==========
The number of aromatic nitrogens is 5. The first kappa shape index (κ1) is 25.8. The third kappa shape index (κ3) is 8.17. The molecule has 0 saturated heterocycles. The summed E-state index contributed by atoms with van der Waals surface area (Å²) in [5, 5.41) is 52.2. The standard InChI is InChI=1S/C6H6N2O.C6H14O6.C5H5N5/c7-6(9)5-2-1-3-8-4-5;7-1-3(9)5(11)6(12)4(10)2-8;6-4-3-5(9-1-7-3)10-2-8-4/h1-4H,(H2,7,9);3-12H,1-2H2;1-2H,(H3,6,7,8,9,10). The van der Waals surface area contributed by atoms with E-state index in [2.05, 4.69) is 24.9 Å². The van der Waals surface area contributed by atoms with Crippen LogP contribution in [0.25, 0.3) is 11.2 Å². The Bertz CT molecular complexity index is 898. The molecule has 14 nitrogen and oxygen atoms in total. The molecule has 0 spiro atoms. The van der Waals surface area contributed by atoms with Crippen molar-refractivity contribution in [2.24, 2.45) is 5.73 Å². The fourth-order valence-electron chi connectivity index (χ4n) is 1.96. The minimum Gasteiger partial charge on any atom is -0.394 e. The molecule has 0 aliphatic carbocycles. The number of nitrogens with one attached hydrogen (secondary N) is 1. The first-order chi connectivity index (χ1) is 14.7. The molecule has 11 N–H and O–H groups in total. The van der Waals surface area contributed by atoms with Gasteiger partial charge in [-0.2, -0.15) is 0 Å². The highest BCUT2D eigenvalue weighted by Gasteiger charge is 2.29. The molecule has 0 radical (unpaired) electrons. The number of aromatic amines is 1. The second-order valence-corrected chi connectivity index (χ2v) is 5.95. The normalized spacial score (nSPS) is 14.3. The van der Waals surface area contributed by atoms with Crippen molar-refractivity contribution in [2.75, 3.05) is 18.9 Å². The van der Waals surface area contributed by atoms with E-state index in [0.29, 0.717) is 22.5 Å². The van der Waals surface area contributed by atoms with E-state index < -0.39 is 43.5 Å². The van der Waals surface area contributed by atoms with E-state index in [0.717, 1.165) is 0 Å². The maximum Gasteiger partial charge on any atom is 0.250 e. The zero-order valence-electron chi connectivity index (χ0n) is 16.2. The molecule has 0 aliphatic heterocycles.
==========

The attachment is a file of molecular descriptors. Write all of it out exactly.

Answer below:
The number of aromatic nitrogens is 5. The first kappa shape index (κ1) is 25.8. The third kappa shape index (κ3) is 8.17. The molecule has 0 saturated heterocycles. The summed E-state index contributed by atoms with van der Waals surface area (Å²) in [5, 5.41) is 52.2. The standard InChI is InChI=1S/C6H6N2O.C6H14O6.C5H5N5/c7-6(9)5-2-1-3-8-4-5;7-1-3(9)5(11)6(12)4(10)2-8;6-4-3-5(9-1-7-3)10-2-8-4/h1-4H,(H2,7,9);3-12H,1-2H2;1-2H,(H3,6,7,8,9,10). The van der Waals surface area contributed by atoms with E-state index in [2.05, 4.69) is 24.9 Å². The van der Waals surface area contributed by atoms with Crippen LogP contribution in [0.25, 0.3) is 11.2 Å². The Bertz CT molecular complexity index is 898. The molecule has 14 nitrogen and oxygen atoms in total. The molecule has 0 spiro atoms. The van der Waals surface area contributed by atoms with Crippen molar-refractivity contribution in [2.24, 2.45) is 5.73 Å². The fourth-order valence-electron chi connectivity index (χ4n) is 1.96. The minimum Gasteiger partial charge on any atom is -0.394 e. The molecule has 0 aliphatic carbocycles. The number of nitrogens with one attached hydrogen (secondary N) is 1. The first-order chi connectivity index (χ1) is 14.7. The molecule has 11 N–H and O–H groups in total. The van der Waals surface area contributed by atoms with Gasteiger partial charge in [-0.2, -0.15) is 0 Å². The highest BCUT2D eigenvalue weighted by Gasteiger charge is 2.29. The molecule has 0 radical (unpaired) electrons. The number of aromatic amines is 1. The second-order valence-corrected chi connectivity index (χ2v) is 5.95. The normalized spacial score (nSPS) is 14.3. The van der Waals surface area contributed by atoms with Crippen molar-refractivity contribution in [2.75, 3.05) is 18.9 Å². The van der Waals surface area contributed by atoms with E-state index in [0.29, 0.717) is 22.5 Å². The van der Waals surface area contributed by atoms with E-state index < -0.39 is 43.5 Å². The van der Waals surface area contributed by atoms with E-state index in [0.717, 1.165) is 0 Å². The maximum Gasteiger partial charge on any atom is 0.250 e. The zero-order valence-electron chi connectivity index (χ0n) is 16.2. The molecule has 0 aliphatic heterocycles.